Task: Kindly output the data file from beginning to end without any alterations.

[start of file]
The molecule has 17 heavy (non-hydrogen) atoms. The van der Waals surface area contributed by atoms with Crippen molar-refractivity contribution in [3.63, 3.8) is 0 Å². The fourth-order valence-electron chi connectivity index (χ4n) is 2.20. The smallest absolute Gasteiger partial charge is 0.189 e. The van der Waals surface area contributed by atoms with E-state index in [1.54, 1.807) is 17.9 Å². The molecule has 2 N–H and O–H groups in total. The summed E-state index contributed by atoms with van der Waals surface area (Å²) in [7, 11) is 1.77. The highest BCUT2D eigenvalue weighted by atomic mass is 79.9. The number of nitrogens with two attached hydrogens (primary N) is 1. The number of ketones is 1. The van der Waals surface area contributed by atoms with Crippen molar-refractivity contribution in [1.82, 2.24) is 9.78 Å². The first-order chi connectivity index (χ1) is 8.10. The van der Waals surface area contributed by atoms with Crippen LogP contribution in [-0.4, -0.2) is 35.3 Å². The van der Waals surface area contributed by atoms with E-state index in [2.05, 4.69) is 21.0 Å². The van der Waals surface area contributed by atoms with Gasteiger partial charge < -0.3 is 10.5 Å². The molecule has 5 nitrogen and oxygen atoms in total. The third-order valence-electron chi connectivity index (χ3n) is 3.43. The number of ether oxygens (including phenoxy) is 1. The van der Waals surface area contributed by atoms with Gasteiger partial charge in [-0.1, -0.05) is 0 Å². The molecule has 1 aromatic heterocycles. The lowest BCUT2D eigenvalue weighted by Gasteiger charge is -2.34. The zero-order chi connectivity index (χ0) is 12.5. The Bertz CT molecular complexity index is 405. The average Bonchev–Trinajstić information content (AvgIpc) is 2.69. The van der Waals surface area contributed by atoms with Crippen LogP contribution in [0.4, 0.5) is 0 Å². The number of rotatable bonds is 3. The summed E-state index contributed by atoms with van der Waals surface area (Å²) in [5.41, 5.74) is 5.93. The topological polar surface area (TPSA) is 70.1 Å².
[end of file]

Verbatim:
The molecule has 17 heavy (non-hydrogen) atoms. The van der Waals surface area contributed by atoms with Crippen molar-refractivity contribution in [3.63, 3.8) is 0 Å². The fourth-order valence-electron chi connectivity index (χ4n) is 2.20. The smallest absolute Gasteiger partial charge is 0.189 e. The van der Waals surface area contributed by atoms with E-state index in [1.54, 1.807) is 17.9 Å². The molecule has 2 N–H and O–H groups in total. The summed E-state index contributed by atoms with van der Waals surface area (Å²) in [7, 11) is 1.77. The highest BCUT2D eigenvalue weighted by atomic mass is 79.9. The number of nitrogens with two attached hydrogens (primary N) is 1. The number of ketones is 1. The van der Waals surface area contributed by atoms with Crippen molar-refractivity contribution in [1.82, 2.24) is 9.78 Å². The first-order chi connectivity index (χ1) is 8.10. The van der Waals surface area contributed by atoms with Crippen LogP contribution in [-0.4, -0.2) is 35.3 Å². The van der Waals surface area contributed by atoms with E-state index in [2.05, 4.69) is 21.0 Å². The van der Waals surface area contributed by atoms with Gasteiger partial charge < -0.3 is 10.5 Å². The molecule has 5 nitrogen and oxygen atoms in total. The third-order valence-electron chi connectivity index (χ3n) is 3.43. The number of ether oxygens (including phenoxy) is 1. The van der Waals surface area contributed by atoms with Gasteiger partial charge in [-0.1, -0.05) is 0 Å². The molecule has 1 aromatic heterocycles. The lowest BCUT2D eigenvalue weighted by Gasteiger charge is -2.34. The zero-order chi connectivity index (χ0) is 12.5. The Bertz CT molecular complexity index is 405. The average Bonchev–Trinajstić information content (AvgIpc) is 2.69. The van der Waals surface area contributed by atoms with Crippen LogP contribution in [0.4, 0.5) is 0 Å². The number of rotatable bonds is 3. The summed E-state index contributed by atoms with van der Waals surface area (Å²) in [5.41, 5.74) is 5.93. The topological polar surface area (TPSA) is 70.1 Å².